The fear of losing is invariably always greater than the desire to win particularly in a Championship context.
Seldom has this been more forcibly underlined than at Ballybofey yesterday where what should have been an expansive, adventurous contest given the number of experienced players from both sides who were in action instead proved to be an error-ridden tie saddled for the most part with negativity.
If the respective attributes of Donegal’s Michael Murphy and
Down’s prodigal son Martin Clarke coupled with the perceived porous nature of both defences tended to dominate pre-match debate it was in fact the latter deficiency that set the tone for the game.
Down’s preoccupation with double-marking Michael Murphy thus allowing debutant Dermot Molloy to enjoy unexpected freedom for Donegal almost proved a fatal flaw for James McCartan’s side. Yet even though they enjoyed that early dual goal tonic Donegal’s subsequent tendency to permit Down players such as Daniel Hughes, Martin Clarke (pictured) and man-of-the-match Benny Coulter to exploit space unopposed ultimately contributed to their downfall.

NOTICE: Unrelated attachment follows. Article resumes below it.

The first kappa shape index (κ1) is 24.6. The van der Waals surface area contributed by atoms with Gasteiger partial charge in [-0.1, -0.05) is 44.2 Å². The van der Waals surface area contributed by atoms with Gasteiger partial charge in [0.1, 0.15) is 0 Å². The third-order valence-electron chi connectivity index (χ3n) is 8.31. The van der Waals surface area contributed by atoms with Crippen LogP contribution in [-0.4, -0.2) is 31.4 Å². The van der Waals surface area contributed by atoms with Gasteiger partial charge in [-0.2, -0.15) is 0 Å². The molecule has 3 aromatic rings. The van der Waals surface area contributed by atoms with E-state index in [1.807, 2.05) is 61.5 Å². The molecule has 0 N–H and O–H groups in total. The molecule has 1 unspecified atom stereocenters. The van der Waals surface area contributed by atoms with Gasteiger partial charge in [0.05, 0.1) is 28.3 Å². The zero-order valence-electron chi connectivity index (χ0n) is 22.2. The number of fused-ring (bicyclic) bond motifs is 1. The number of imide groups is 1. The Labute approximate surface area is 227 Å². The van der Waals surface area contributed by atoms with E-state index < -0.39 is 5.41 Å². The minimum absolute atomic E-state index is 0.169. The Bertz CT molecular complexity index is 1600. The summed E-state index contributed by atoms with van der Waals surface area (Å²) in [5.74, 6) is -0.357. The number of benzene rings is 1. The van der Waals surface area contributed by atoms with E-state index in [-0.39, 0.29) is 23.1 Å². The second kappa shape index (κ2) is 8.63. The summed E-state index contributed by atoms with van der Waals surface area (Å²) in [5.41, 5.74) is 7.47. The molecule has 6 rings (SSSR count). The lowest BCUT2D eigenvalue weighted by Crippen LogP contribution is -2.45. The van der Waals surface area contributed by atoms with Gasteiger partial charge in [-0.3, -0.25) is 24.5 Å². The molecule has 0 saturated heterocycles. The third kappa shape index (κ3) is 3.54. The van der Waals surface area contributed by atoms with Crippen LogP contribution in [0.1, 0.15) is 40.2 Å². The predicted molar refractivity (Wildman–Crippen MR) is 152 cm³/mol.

And if the Down side can bask in reflected glory, then their success was largely orchestrated by the rejuvenated Coulter who led by splendid example with his powerful surges and clinical finishing.
It is no coincidence indeed that Coulter’s current rich vein of form is in tandem with Martin Clarke’s growing influence within the side — indeed the question was being asked in the hotels, bars and restaurants of Ballybofey afterwards, just how far can the Coulter-Clarke axis take this Down side?
It may have been his first Ulster Championship match as a manager but James McCartan deserves credit for the manner in which he was prepared to amend his strategy in the second-half — and with lucrative results. The switching of Coulter to the middle third with Dan Gordon going to the edge of the square and the defence looking much more comfortable once the double-marking of Murphy was abandoned certainly underlined McCartan’s tactical prowess.
Down can look forward to meeting Tyrone in the Ulster semi-final but in the realisation that defensive modifications as well as a further improvement in midfield will be required if a place in the Ulster final is to be achieved.